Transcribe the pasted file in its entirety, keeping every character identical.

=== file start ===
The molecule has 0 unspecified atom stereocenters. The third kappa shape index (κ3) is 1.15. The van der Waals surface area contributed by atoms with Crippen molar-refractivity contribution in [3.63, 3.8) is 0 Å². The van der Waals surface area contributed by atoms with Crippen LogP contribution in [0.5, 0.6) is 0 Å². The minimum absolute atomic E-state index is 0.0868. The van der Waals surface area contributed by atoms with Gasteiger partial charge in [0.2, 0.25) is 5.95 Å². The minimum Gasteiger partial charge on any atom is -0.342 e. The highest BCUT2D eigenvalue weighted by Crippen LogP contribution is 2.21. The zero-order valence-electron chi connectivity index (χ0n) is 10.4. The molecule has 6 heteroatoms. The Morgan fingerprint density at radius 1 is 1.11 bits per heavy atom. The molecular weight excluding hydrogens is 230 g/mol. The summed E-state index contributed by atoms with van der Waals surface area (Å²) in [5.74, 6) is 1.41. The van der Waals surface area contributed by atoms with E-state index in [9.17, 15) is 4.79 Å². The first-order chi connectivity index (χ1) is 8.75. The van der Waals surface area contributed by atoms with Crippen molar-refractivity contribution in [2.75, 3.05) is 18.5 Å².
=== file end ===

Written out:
The molecule has 0 unspecified atom stereocenters. The third kappa shape index (κ3) is 1.15. The van der Waals surface area contributed by atoms with Crippen molar-refractivity contribution in [3.63, 3.8) is 0 Å². The van der Waals surface area contributed by atoms with Crippen LogP contribution in [0.5, 0.6) is 0 Å². The minimum absolute atomic E-state index is 0.0868. The van der Waals surface area contributed by atoms with Gasteiger partial charge in [0.2, 0.25) is 5.95 Å². The minimum Gasteiger partial charge on any atom is -0.342 e. The highest BCUT2D eigenvalue weighted by Crippen LogP contribution is 2.21. The zero-order valence-electron chi connectivity index (χ0n) is 10.4. The molecule has 6 heteroatoms. The Morgan fingerprint density at radius 1 is 1.11 bits per heavy atom. The molecular weight excluding hydrogens is 230 g/mol. The summed E-state index contributed by atoms with van der Waals surface area (Å²) in [5.74, 6) is 1.41. The van der Waals surface area contributed by atoms with E-state index in [9.17, 15) is 4.79 Å². The first-order chi connectivity index (χ1) is 8.75. The van der Waals surface area contributed by atoms with Crippen molar-refractivity contribution in [2.75, 3.05) is 18.5 Å².